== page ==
By REMODELING Magazine Staff. Dale Brown, lead carpenter, DeCiantis Construction, Stonington, Conn.

I had a crown molding job in a historical home and the ceiling and corners were not at 90 degrees. I realized it would be a challenge, especially the inside corners. I bought a Bosch digital angle finder and figured out how to modify the typical 38 and 52 degrees to account for the undulations in the wall. The angle finder has a mini processor chip that does the math for you. For example, if you have an 88 degree angle corner, it will tell you what miter angle and bevel angle to set your compound miter saw for the correct cut. Having that info is worth the cost of the tool. Now when I do takeoffs, the first thing I do is measure the lengths and the anticipated angles.

Ron Little, lead carpenter, D.G. Liu Contractor, Dickerson, Md.

D.G. Liu offers its lead carpenters $2,000 toward the purchase of a pick-up truck cap. I have a Jeep Cherokee, but I was told I needed a pick-up to haul tools and materials. I didn't want to buy a pick-up just for work. With the owner's permission, I used the allowance to buy a closed cargo trailer. The 5-by-8-foot trailer has ladder racks and built-in shelves so I never have to empty half my truck to find something. I can fit a wheelbarrow between the shelves, or 20 sheets of plywood or drywall. Not only is it practical but the color matches my Jeep and it has a company logo on both sides.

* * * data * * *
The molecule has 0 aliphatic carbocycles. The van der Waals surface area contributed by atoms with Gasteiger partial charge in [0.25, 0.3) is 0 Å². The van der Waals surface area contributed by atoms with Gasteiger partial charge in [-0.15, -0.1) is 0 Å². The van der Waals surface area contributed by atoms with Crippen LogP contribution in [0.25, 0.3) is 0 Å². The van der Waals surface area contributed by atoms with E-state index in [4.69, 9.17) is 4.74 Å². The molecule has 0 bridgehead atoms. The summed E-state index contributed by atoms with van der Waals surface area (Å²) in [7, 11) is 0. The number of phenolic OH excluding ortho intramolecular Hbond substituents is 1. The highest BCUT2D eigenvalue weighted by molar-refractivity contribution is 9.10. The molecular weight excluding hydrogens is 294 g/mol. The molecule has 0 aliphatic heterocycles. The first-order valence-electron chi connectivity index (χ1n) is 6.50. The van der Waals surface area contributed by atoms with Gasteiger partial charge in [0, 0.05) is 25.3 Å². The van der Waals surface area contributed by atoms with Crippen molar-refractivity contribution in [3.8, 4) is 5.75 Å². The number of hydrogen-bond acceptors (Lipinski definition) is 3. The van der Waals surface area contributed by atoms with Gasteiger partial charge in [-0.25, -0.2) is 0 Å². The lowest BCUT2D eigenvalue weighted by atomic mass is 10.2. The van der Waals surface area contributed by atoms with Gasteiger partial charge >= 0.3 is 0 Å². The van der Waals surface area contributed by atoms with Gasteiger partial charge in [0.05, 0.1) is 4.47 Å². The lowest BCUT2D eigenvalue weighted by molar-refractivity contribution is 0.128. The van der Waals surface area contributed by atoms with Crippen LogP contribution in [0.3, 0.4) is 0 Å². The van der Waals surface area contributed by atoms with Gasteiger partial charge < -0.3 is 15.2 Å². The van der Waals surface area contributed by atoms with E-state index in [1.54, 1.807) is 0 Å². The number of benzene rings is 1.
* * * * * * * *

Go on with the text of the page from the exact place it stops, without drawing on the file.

Dan Morrison, lead carpenter, Maine State Builders, Portland, Maine

I did an addition a while ago where I used I-beams to support the addition. I had to wrap a beam with lumber, paint it, and caulk the miter seams. After caulking the first 100 feet conventionally, I figured out a better idea. I had to caulk the outside miter, so I cut a bird's mouth on the caulk tube using a utility knife. The notch in the tube allowed me to run the tube along the corner without slipping. It's amazingly simple. The final 200 feet went really fast.